It would be too simplistic to say that Chief Draghi is pursuing an agenda only of contra-cyclical policy, driven by concern at the apparent near recessionary situation, in the euro-zone.  He is also an Italian nationalist – devoted to the cause of keeping his country in the European Monetary Union.

     This is not the poetic nationalism of Manzoni, but the crony nationalism of sustaining the present elites (corporate, banking, political) and a range of zombie companies (small and large) in Italy who gain from the status quo, even though now under threat.  Too bad that his widely supposed ambition to become President of Italy has been thwarted by the Populists.

     Chief Draghi would never lead an economic renaissance (unleashing creative destruction;  to do so he would have to halt the drug train of cheap funds from Frankfurt and create an environment of sound money fostering free market capitalism), which could propel his country into an age of prosperity.     

     Anyone on their mark, in the US Congress, would be pressing the Administration to tackle this blatant exercise in currency manipulation.  In effect a beggar your neighbour devaluation is the contra-cyclical tool now deployed by the ECB; it is a non-precision tool, with considerable risk of back-firing (including US retaliation), albeit, well camouflaged behind the mantra of the 2 per cent inflation standard.  But who in Congress, these days, is on the case of sound money or international monetary reform?  This is just not in the programme of the America First Republicans or the now mainstream Progressive Democrats. 

Monetary inflation has ebbed, but its far-off danger has risen 

      Anyhow, the re-bound of equity and risky credit markets, since early this year, indicates that a dominant view around the world is that the central bankers in Washington and Frankfurt will succeed in re-fuelling the now spluttering economic expansion.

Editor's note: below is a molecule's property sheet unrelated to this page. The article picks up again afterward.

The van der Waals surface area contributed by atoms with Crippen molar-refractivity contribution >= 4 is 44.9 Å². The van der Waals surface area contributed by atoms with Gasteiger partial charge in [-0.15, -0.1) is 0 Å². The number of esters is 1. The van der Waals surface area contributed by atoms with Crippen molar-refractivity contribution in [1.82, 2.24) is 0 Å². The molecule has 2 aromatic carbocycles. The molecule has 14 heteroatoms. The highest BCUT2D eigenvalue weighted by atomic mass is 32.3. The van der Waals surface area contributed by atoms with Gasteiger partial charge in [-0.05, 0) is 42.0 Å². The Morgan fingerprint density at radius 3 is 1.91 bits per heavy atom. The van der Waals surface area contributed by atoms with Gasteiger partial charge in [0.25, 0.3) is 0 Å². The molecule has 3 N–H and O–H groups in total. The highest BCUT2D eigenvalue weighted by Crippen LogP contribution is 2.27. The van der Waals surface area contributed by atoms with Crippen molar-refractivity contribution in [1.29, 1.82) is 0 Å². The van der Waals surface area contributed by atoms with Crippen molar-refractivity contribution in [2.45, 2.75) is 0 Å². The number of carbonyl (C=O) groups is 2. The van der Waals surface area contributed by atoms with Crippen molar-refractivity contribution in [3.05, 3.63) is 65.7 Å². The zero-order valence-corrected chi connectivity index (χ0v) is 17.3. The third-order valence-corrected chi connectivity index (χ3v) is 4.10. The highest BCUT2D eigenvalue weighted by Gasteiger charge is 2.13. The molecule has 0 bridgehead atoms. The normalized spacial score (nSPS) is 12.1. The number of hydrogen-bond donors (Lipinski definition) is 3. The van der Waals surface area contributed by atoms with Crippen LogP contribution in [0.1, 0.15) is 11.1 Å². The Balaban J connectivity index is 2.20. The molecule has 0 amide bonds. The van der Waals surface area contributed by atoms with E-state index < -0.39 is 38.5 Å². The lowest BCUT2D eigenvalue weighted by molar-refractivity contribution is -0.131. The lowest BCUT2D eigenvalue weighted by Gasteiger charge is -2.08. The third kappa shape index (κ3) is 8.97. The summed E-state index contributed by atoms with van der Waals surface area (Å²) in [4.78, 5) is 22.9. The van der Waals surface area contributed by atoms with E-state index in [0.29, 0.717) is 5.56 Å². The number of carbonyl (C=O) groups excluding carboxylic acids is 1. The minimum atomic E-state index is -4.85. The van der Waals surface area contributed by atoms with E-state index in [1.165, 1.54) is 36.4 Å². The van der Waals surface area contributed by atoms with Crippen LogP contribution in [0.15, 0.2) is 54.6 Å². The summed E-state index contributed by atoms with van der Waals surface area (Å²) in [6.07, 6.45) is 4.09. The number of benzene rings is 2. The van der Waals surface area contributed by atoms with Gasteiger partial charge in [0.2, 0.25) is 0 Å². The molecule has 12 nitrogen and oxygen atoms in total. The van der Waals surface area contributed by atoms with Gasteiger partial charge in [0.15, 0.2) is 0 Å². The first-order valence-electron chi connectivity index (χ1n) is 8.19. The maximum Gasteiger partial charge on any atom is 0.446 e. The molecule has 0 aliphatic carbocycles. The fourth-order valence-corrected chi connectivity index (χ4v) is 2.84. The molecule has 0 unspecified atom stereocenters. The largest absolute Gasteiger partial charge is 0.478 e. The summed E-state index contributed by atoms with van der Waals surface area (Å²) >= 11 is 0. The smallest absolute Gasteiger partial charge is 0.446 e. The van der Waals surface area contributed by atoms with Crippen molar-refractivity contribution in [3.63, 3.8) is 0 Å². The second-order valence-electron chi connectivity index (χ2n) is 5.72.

The overall strength of gold (despite a recent setback) does indicate, though, investor concerns about a pay-back further ahead for this success, in terms of inflation danger.  The huge US budget deficit and the soft money officials appointed to the Fed, by the Trump Administration, add to the concerns. For now, however, monetary inflation may have waned or even paused  

       How could that be?

       Can one really say that monetary inflation has waned or even died for this cycle when the ECB, Bank of Japan and Bank of China (in their various ways) are ostensibly pursuing radical monetary policies of ease (why is the Bank of China aiming for 3 per cent inflation, when official inflation is now one percent lower than that target – this point seems to have slipped the US negotiators)? 

        Moreover, the rate of core inflation, in the US, is around 2% year-on-year according to the various official measures (with the overall CPI in February up 1.5% year-on-year); surely that means monetary inflation is still active?

        The detection of monetary inflation in goods and services markets, however, should not overly depend on official consumer price trends, but include critically more sensitive measures.  These acknowledge the natural rhythm of prices, lags, and inertia.

        Under a sound money regime, there would be periods during which prices were rising or falling, on a sustained basis, albeit, that in the long run prices tended to revert to a constant mean. So, what would drive prices down – rapid productivity gains, fast-growing abundance of key commodities or accelerating technological change, amongst other factors.  If, during such periods, the central bank was endeavouring to thwart this downward drift (and so indeed prices were broadly stable or rising slightly), that would be evidence of significant monetary inflation.

        Inertia refers to a tendency of expectations to settle around a fixed number, perhaps the so-called inflation target.  Active monetary inflation would be present, if this inertia seemed to breaking to the upside under the influence of strong policy action by the central bank.  Finally, there is the problem of lags.  Today’s monetary inflation is likely to show up in actual price direction, only after some considerable period, if there is widespread long-term price contracting.